Classes like Ms. Vail’s at the White River School District’s Foothills Elementary are now split in half in order to promote social distancing. Also pictured is Daniel Franco, Waylon Sinkovic, Chase Caldwell, Jakaylah Holt, Skylar Pearce, Collin Smith, Diana Torres-Silva, Kinley Short & Lillian Clay. Photo by Ray Miller-Still

Classes like Ms. Vail’s at the White River School District’s Foothills Elementary are now split in half in order to promote social distancing. Also pictured is Daniel Franco, Waylon Sinkovic, Chase Caldwell, Jakaylah Holt, Skylar Pearce, Collin Smith, Diana Torres-Silva, Kinley Short & Lillian Clay. Photo by Ray Miller-Still

More students plan to return to the classroom

The White River School District is hoping to get all grades into their seats by Jan. 12, while Enumclaw is hoping to do the same in February.

The new year is bringing with it a likely welcome sight — students returning to their classrooms.

However, the Enumclaw School District and the White River School District are tackling the task differently, and at different speeds, so here’s how your local school stands.

The Enumclaw School District has had to backtrack to returning to school at least a couple of times, as their plans to reopen classrooms were consistently thwarted by rising COVID-19 numbers. The most recent time ESD had to reverse course was back in November, when the district hoped to get kindergarten students through second grade back behind desks Nov. 30, 2020.

The reason ESD scrapped those plans wasn’t just coronavirus related, but also that it made little sense to get students back into in-person/remote learning hybrid model between the Thanksgiving and winter holiday breaks — according to the Enumclaw Education Association, 80 percent of teachers opposed strongly to that timing.

Instead, ESD K-2 students now plan to return Monday, Jan. 11, hopefully followed by students grades 3-5 on Jan. 25; approximately 85 percent of K-5 students are opting to return to the classroom, while the remainders have decided to keep learning 100 percent online, at least for the time being.

Grades 6-12 are planning to return to classrooms Feb. 1.

It appears all students will be adhering to what’s been called an A/B learning model — half of students will be assigned to return to the classroom on Mondays and Wednesdays, while the other half will attend school Tuesdays and Thursdays, with Fridays reserved for full online learning for all students.

On the days not spent in the classroom, students will continue to receive at-home learning.

In order to make sure COVID-19 doesn’t spread in the classroom, ESD is partnering with the state Department of Health to enact a state-funded pilot testing program for voluntary coronavirus screening.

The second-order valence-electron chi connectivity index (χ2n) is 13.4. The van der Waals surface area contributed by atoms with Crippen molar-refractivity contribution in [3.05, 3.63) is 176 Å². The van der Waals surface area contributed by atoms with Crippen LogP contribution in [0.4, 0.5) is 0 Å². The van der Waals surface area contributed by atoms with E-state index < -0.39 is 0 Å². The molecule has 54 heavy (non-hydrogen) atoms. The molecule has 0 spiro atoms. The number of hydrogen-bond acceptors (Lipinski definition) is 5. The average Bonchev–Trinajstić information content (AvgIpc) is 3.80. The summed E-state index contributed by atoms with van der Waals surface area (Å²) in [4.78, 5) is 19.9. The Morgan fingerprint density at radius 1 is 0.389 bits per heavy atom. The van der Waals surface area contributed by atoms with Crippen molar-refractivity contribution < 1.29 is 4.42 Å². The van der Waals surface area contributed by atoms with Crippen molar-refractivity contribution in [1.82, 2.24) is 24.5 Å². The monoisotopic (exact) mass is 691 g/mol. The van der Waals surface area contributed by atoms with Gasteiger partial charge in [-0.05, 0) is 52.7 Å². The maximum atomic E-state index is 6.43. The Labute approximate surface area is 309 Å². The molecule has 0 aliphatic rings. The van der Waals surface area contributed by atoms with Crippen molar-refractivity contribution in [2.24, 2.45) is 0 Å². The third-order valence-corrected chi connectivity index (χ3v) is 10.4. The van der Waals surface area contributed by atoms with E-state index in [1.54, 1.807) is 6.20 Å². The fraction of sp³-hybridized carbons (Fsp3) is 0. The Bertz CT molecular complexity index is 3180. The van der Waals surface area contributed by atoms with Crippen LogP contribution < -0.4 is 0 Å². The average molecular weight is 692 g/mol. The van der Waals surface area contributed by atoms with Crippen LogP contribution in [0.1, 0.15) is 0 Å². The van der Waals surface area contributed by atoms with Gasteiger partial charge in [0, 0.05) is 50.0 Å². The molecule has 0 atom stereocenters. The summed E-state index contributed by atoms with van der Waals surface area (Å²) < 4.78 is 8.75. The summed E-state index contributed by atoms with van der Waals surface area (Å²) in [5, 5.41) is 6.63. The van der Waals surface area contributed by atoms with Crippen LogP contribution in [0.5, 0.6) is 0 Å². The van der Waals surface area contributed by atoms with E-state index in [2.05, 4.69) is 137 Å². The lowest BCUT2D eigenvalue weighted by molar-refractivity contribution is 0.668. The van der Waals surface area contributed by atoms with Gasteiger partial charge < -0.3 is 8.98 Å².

“To begin this pilot, ESD offered a drive-through, voluntary, testing opportunity to all Enumclaw School District staff before winter break began,” said Jessica McCartney, district public information officer. “Additional information on this pilot will be shared with Enumclaw School District families and the community in the coming weeks.”


Unlike Enumclaw, the White River School District has already been able to return students to their classrooms; the first day back for students K-5 was Dec. 1, 2020.

“I have been excited for this day to finally arrive, but I have to say it was even more exciting than I expected,” Superintendent Janel Keating Hambly wrote in a message to parents. “I actually heard some squeals as kids saw their teachers!”

WRSD was able to send students back to the classroom thanks to a pilot program from the Tacoma-Pierce County Health Department, which allowed the district to test all students and teachers for COVID-19 on a weekly basis. Through December, testing was done by Tacoma-Pierce County Emergency Management officials, but was expected to be taken over by district employees in January.

As of Dec. 16, WRSD planned to send middle and high schoolers back to their classrooms by Jan. 12.

While Enumclaw is sending students back to the classroom two days a week for a full day, WRSD is instead utilizing a.m./p.m. schedules for four days a week, based on students’ need for transportation to-and-from school.

“We simply don’t have enough buses to run the routes in the middle of the day for elementary, middle, and high school students, to drop kids off AND pick them up,” Hambly wrote in a Dec. 16 letter to parents. “Therefore, all students who need district transportation will be scheduled to the a.m. session. Students who do not need district transportation may be scheduled to the a.m. or p.m. session.”

According to Hambly, classes will be made up of a mixture of in-person and distance learning students, and teachers will be teaching them simultaneously.

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